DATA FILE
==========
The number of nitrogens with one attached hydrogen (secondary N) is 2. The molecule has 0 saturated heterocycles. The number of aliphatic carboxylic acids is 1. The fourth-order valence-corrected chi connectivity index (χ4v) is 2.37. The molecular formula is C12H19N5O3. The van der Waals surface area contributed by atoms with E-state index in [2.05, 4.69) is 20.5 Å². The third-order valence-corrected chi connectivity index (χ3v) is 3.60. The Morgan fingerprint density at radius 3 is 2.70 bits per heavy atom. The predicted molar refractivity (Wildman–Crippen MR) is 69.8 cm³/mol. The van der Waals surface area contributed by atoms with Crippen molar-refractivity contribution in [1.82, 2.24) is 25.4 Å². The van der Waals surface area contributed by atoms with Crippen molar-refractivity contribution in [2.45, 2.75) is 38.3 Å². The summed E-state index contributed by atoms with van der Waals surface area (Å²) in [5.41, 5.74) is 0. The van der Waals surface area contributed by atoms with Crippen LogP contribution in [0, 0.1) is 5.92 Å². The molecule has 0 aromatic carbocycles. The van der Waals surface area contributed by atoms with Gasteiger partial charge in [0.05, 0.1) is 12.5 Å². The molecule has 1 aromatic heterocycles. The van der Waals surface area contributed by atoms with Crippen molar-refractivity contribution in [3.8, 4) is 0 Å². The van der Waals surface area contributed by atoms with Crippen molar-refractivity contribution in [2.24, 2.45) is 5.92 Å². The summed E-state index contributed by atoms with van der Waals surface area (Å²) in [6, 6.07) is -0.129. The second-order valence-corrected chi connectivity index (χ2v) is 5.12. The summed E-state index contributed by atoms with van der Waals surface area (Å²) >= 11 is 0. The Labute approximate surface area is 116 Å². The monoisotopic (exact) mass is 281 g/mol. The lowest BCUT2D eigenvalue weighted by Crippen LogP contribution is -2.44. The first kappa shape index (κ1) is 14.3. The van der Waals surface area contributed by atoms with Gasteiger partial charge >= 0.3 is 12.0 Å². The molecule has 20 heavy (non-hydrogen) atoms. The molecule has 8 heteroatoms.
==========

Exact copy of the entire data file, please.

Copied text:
The number of nitrogens with one attached hydrogen (secondary N) is 2. The molecule has 0 saturated heterocycles. The number of aliphatic carboxylic acids is 1. The fourth-order valence-corrected chi connectivity index (χ4v) is 2.37. The molecular formula is C12H19N5O3. The van der Waals surface area contributed by atoms with E-state index in [2.05, 4.69) is 20.5 Å². The third-order valence-corrected chi connectivity index (χ3v) is 3.60. The Morgan fingerprint density at radius 3 is 2.70 bits per heavy atom. The predicted molar refractivity (Wildman–Crippen MR) is 69.8 cm³/mol. The van der Waals surface area contributed by atoms with Crippen molar-refractivity contribution in [1.82, 2.24) is 25.4 Å². The van der Waals surface area contributed by atoms with Crippen molar-refractivity contribution in [2.45, 2.75) is 38.3 Å². The summed E-state index contributed by atoms with van der Waals surface area (Å²) in [5.41, 5.74) is 0. The van der Waals surface area contributed by atoms with Crippen LogP contribution in [0, 0.1) is 5.92 Å². The molecule has 0 aromatic carbocycles. The van der Waals surface area contributed by atoms with Gasteiger partial charge in [0.05, 0.1) is 12.5 Å². The molecule has 1 aromatic heterocycles. The van der Waals surface area contributed by atoms with Crippen molar-refractivity contribution in [3.8, 4) is 0 Å². The van der Waals surface area contributed by atoms with Crippen molar-refractivity contribution in [2.24, 2.45) is 5.92 Å². The summed E-state index contributed by atoms with van der Waals surface area (Å²) in [6, 6.07) is -0.129. The second-order valence-corrected chi connectivity index (χ2v) is 5.12. The summed E-state index contributed by atoms with van der Waals surface area (Å²) >= 11 is 0. The Labute approximate surface area is 116 Å². The monoisotopic (exact) mass is 281 g/mol. The lowest BCUT2D eigenvalue weighted by Crippen LogP contribution is -2.44. The first kappa shape index (κ1) is 14.3. The van der Waals surface area contributed by atoms with Gasteiger partial charge >= 0.3 is 12.0 Å². The molecule has 20 heavy (non-hydrogen) atoms. The molecule has 8 heteroatoms.